These frustrations are not unique to sale shopping, but can be exacerbated at this time of year, when stock is changing rapidly and shoppers are determined to score a bargain ahead of others.
Note, most of my list is focused on faceted navigation, but I know there are plenty more UX issues in other areas, so if you’re a frustrated sales shopper, feel free to add to my list in the comments.
1. Page refresh every time I click a filter
Faceted navigation is essential when sales shopping, otherwise you may get served lots of products that look great until you discover they are available only in extra small or neon yellow.
As useful as filters are, they can be annoying, too. For example, when I want to narrow down by brand on John Lewis’s website, every time I select a brand, the page refreshes and I have to scroll back down to the right part of the nav in order to select another filter.
If I want to choose five brands, this takes time.
This UX is common on many ecommerce sites, but others have solved this problem. Take ASOS, where although there is a brief load when I select a brand filter, my cursor and the brand filter remain in the same position, meaning everything feels much smoother (and is quicker).
For department stores with big product catalogues, it would be nice to have such a seamless faceted navigation.
2. Product listings that don’t open in a new tab
Most sane shoppers want to right click on a product listing and open in a new tab. Some ecommerce websites do not allow this, simply allowing you to open the product image in a new tab. Pointless.
Granted, this is getting rarer. But it can still be found – for example on organic cotton brand Pact’s website (a brand that is stocked in Target).
3. Items out of stock but still showing in product listings
This is a classic issue and is most annoying when there is no indication in product listings that an item is no longer available. The Levi’s website had this problem when I browsed it (up until today, 2 Jan). I would search jackets and find attractive listings, only to click through and find the following….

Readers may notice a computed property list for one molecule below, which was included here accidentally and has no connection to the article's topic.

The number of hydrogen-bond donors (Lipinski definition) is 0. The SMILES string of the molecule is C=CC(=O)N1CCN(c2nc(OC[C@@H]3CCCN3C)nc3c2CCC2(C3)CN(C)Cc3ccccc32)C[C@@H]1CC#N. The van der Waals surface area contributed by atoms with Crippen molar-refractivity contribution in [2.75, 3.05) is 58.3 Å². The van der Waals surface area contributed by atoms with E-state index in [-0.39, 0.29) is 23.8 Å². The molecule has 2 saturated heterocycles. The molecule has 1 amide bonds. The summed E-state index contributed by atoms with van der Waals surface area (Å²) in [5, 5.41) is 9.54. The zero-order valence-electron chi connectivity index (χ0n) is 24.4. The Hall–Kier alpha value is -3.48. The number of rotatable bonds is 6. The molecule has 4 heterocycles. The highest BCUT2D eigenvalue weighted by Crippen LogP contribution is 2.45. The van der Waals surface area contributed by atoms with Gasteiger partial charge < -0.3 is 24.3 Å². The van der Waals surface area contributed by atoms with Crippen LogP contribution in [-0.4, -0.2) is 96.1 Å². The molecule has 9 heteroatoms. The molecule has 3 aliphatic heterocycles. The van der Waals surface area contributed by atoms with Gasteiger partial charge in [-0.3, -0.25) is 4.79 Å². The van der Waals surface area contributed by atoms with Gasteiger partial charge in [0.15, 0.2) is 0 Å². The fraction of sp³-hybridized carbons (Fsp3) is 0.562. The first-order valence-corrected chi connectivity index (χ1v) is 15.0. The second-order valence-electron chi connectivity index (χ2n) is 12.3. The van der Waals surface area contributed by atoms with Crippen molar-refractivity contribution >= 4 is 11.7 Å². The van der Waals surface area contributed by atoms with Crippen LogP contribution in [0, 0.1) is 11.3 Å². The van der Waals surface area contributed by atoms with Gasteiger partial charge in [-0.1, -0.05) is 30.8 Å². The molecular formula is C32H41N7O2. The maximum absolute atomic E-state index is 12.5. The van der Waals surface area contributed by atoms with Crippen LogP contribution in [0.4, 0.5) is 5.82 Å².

This destroys confidence in browsing.
4. Inconspicuous ‘out of stock’ messages in product listings
John Lewis is marginally better than Levi’s in that it displays an ‘out of stock’ message in the product listings, but it must be said that this message is somewhat inconspicuous.
From a user’s perspective, it would be better if these listings were greyed out, and any options for updates on availability could be highlighted (admittedly rare functionality).
5. Confusing faceted navigation
I’m rounding on Levi’s again. I did buy some jeans in the sale, but the retailer is lucky it has a relatively small product catalogue, because the faceted navigation is slightly strange.
Filters for ‘male’ and ‘men’…
…plus ‘color’ and ‘colour’. Again, it doesn’t inspire confidence.
6. Irrelevance in Google ‘Shopping’ ads
The particular instance I have in mind is searching for a particular brand or model of shoe in my size and being returned Google CSS ads for infants shoes. What a waste of ad spend from Foot Asylum in this instance.
7. Inaccurate size filters
Again, this may be down to the fact that stock sells out, and this doesn’t update quickly enough in navigation, but it’s mighty annoying to think you’ve found the right shoe, and then discover if you really love it, you’ll have to squeeze into a 10 instead of an 11.
Dr Martens is one offender here.
8. No ‘view all’
I went on the Paul Smith website. A bit out of my price range, but I wanted to view all sale items, sort from low to high price, and see if there was anything reasonably priced I might like.
But I couldn’t view ‘all sale’, only by category. Not a big problem for those who know what they want, but more browsing (and chance of abandonment) for me.
9. No price sort
Paul Smith was the culprit again. Some categories did not allow me to sort by price. In this case, ‘accessories’.
In general, I’m not a fan of designer retail declining to offer a price sort, even if in this case it is likely unintentional.